For example, one of our impact investments is a pharmacy company in Africa. The original thesis of this investment was to provide safe pharmaceuticals to people in the region. But there was also a side business in telemedicine that was going to operate in their pharmacies. Today, telemedicine is becoming one of their leading services because people can't travel and because they want to be able to get medicines to people who either have COVID or need testing. This back-and-forth through telemedicine is now going to be a huge part of their business. It's going to transform healthcare in this part of Africa, and it's been a good investment for our clients, as well. So I just keep encouraging people to take a portion of their portfolios and really pursue investments that align with your values. There are some very good deals out there.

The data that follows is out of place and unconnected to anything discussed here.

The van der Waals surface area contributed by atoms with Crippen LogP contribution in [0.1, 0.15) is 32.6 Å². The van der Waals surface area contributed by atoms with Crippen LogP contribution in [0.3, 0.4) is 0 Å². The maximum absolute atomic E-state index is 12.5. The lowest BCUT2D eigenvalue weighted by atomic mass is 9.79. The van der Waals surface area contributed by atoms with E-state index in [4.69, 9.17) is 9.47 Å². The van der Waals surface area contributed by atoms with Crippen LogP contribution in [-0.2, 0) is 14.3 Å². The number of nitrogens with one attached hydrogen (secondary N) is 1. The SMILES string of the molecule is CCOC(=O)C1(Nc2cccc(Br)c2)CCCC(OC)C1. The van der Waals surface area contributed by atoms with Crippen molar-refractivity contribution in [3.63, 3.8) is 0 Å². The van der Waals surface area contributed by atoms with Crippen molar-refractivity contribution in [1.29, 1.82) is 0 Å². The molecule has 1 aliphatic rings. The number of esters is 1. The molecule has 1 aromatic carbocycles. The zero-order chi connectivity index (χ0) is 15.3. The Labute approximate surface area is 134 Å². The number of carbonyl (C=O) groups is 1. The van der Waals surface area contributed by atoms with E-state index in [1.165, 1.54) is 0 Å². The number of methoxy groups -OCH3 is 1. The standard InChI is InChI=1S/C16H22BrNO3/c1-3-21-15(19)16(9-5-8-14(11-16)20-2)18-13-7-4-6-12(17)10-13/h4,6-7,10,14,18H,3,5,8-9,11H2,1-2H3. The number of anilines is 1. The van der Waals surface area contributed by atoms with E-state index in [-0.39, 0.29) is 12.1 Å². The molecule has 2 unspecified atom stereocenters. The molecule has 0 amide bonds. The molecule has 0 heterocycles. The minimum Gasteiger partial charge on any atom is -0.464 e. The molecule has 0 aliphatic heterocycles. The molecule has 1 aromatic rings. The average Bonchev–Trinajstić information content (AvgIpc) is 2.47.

I think a lot of investors are getting more interested in doing ESG and impact investing. Our experience has been very positive. So the message I'd like to put out is that if there are other institutional investors out there who are thinking about this seriously, they should certainly come talk to me about it. That's the one big thing I'd like to promote, and what I want my legacy to be: the conviction that impact investing can be done.

View our full catalog of interviews here

The full list of 2021's Top Health System Chief Investment Officers can be found here